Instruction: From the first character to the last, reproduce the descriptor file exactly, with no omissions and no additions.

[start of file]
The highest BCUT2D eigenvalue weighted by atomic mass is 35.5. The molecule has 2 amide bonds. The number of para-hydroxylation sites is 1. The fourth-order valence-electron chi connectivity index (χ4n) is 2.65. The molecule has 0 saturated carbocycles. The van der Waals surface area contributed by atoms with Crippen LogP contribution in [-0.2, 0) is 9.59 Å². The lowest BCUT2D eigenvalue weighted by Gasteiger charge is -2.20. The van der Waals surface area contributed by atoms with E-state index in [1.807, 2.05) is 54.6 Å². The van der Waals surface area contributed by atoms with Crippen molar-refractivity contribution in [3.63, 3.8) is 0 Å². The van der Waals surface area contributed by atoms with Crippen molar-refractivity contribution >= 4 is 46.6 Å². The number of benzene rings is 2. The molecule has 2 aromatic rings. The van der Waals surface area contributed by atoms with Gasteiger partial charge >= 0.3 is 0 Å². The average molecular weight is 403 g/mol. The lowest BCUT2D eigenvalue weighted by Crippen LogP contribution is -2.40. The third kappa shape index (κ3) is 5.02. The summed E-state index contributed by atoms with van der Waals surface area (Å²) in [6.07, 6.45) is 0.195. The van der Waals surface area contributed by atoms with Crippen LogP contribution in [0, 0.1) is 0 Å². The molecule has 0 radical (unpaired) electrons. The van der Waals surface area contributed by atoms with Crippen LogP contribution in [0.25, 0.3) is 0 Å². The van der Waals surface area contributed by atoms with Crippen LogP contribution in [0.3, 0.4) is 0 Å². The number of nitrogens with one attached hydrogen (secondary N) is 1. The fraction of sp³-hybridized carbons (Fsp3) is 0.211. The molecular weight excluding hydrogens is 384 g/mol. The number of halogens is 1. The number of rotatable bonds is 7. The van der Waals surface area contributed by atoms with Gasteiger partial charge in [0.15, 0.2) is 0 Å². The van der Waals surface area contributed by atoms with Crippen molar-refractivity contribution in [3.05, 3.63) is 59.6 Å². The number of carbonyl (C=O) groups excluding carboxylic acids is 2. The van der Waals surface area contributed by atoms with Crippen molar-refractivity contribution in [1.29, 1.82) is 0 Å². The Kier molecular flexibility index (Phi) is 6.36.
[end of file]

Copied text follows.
The highest BCUT2D eigenvalue weighted by atomic mass is 35.5. The molecule has 2 amide bonds. The number of para-hydroxylation sites is 1. The fourth-order valence-electron chi connectivity index (χ4n) is 2.65. The molecule has 0 saturated carbocycles. The van der Waals surface area contributed by atoms with Crippen LogP contribution in [-0.2, 0) is 9.59 Å². The lowest BCUT2D eigenvalue weighted by Gasteiger charge is -2.20. The van der Waals surface area contributed by atoms with E-state index in [1.807, 2.05) is 54.6 Å². The van der Waals surface area contributed by atoms with Crippen molar-refractivity contribution in [3.63, 3.8) is 0 Å². The van der Waals surface area contributed by atoms with Crippen molar-refractivity contribution >= 4 is 46.6 Å². The number of benzene rings is 2. The molecule has 2 aromatic rings. The van der Waals surface area contributed by atoms with Gasteiger partial charge >= 0.3 is 0 Å². The average molecular weight is 403 g/mol. The lowest BCUT2D eigenvalue weighted by Crippen LogP contribution is -2.40. The third kappa shape index (κ3) is 5.02. The summed E-state index contributed by atoms with van der Waals surface area (Å²) in [6.07, 6.45) is 0.195. The van der Waals surface area contributed by atoms with Crippen LogP contribution in [0, 0.1) is 0 Å². The molecule has 0 radical (unpaired) electrons. The van der Waals surface area contributed by atoms with Crippen LogP contribution in [0.25, 0.3) is 0 Å². The van der Waals surface area contributed by atoms with Crippen LogP contribution in [0.3, 0.4) is 0 Å². The number of nitrogens with one attached hydrogen (secondary N) is 1. The fraction of sp³-hybridized carbons (Fsp3) is 0.211. The molecular weight excluding hydrogens is 384 g/mol. The number of halogens is 1. The number of rotatable bonds is 7. The van der Waals surface area contributed by atoms with Gasteiger partial charge in [0.15, 0.2) is 0 Å². The van der Waals surface area contributed by atoms with Crippen molar-refractivity contribution in [3.05, 3.63) is 59.6 Å². The number of carbonyl (C=O) groups excluding carboxylic acids is 2. The van der Waals surface area contributed by atoms with Crippen molar-refractivity contribution in [1.29, 1.82) is 0 Å². The Kier molecular flexibility index (Phi) is 6.36.